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Mike Hall writes about criminals, musicians, the law, and barbecue. Mike graduated from the University of Texas at Austin in 1979 with a degree in government. He wrote for various publications, including Trouser Press, Third Coast Magazine, the Austin American-Statesman, and the Austin Chronicle. In 1997, he joined Texas Monthly, where he has won two Texas Gavel Awards from the State Bar of Texas and four Stephen Philbin Awards from the Dallas Bar Association. He was named Writer of the Year at the City and Regional Magazine Awards in 2015. His stories have appeared in The Best American Magazine Writing, The Best American Sports Writing, The Best American Nonrequired Reading, Da Capo’s Best Music Writing, the New York Times, and Men’s Journal. Mike is also a musician and has played in Austin bands the Wild Seeds, the Setters, the Lollygaggers, and the Savage Trip. He pitches for the Burkas, the Texas Monthly softball team.

292 Articles

True Crime|
January 21, 2013

Who Killed Mary Eula Sears?

In 1982 a man named Wayne East was convicted and sentenced to death for the murder of one of Abilene’s most prominent citizens. To this day, he maintains his innocence. And one member of the victim’s family believes him.

Sports|
January 20, 2013

Lance Armstrong Has Something to Get Off His Chest

As he readies himself for this summer's Tour de France, the two-time winner is battling allegations in Europe and elsewhere that he uses performance-enhancing drugs. He insists he is clean. But proving that is turning out to be one of his toughest challenges yet. He doesn't use performance-enhancing drugs, he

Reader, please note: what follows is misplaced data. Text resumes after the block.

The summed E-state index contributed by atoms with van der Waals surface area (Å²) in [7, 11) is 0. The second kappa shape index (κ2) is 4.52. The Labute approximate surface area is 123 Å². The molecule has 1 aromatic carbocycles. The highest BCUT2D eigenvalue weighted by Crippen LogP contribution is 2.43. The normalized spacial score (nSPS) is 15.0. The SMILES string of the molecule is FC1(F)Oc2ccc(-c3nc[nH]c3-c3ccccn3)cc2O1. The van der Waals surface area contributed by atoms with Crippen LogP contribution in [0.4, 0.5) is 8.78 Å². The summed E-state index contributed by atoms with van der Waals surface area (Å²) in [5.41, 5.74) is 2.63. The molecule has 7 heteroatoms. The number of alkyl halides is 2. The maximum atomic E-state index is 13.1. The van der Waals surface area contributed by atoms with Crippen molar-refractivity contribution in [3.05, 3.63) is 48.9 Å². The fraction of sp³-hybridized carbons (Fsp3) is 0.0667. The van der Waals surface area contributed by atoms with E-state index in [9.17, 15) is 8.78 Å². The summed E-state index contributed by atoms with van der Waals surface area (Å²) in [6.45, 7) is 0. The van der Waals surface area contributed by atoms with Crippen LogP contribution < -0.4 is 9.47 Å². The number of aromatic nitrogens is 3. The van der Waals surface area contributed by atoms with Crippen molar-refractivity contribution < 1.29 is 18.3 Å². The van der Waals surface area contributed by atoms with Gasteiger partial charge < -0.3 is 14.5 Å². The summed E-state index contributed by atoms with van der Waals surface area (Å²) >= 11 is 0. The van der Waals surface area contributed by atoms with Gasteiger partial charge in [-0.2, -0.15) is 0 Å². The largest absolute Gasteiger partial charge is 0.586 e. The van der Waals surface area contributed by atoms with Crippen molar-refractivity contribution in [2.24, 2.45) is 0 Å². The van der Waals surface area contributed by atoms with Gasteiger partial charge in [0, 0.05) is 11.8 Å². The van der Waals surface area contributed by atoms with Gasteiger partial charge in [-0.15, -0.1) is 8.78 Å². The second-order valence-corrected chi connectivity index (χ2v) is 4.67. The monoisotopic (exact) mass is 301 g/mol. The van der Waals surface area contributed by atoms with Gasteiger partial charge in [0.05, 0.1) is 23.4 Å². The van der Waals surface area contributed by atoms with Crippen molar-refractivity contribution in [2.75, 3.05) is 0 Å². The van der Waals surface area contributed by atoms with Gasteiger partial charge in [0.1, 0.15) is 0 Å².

Music|
January 20, 2013

Three Chords and A Station Wagon

In the years before anyone had heard of Woodstock or Altamont, teenagers across Texas started bands in their parents’ garages, banging out earnest rock songs on cheap equipment and hoping to hit it big at the local skating rink or VFW post. For some, those dreams won’t fade away.

News & Politics|
January 20, 2013

The Exonerated

Thirty-seven men, 525 years behind bars for crimes they didn’t commit. Thanks to DNA testing, their claims of innocence have finally been proved—but what happens to them now?

News & Politics|
January 20, 2013

Separated At Death

Ernest Willis spent seventeen years on death row for a crime he didn’t commit. And he has a few things to say about the case of Cameron Todd Willingham, who was executed in 2004 for a strangely similar crime that many experts believe he didn’t commit either.

True Crime|
January 20, 2013

Weird Science

As the peculiar case of a Fort Bend sheriff’s deputy and his bloodhounds makes clear, the techniques of crime-scene investigation are not as infallible as the TV shows would have us believe. How a misplaced faith in some forensic experts is putting innocent people behind bars.

Music|
January 20, 2013

Birthplaces of the Blues

Want to see the Texas of Leadbelly, Blind Lemon Jefferson, Mance Lipscomb, and other pioneering musicians of the twentieth century? Your trip through time begins near Washington-on-the-Brazos.

Feature|
January 20, 2013

About a Boy

The short life and tragic death of Johnny Romano, the youngest professional skateboarder ever.

Music|
January 20, 2013

Home Girl

Most people from Dallas who make it big in the music business get out of town as soon as they can. “That’s what celebrities do,” Erykah Badu says. “I never wanted to be a celebrity.”

Music|
January 20, 2013

Viva Fort Hood

Before Elvis Presley became an overweight entertainer in a rhinestone jumpsuit, there was a brief, more innocent time when he wore khakis as an Army private in Central Texas. It was his last chance to be a normal human being. And to be happy.

Feature|
January 20, 2013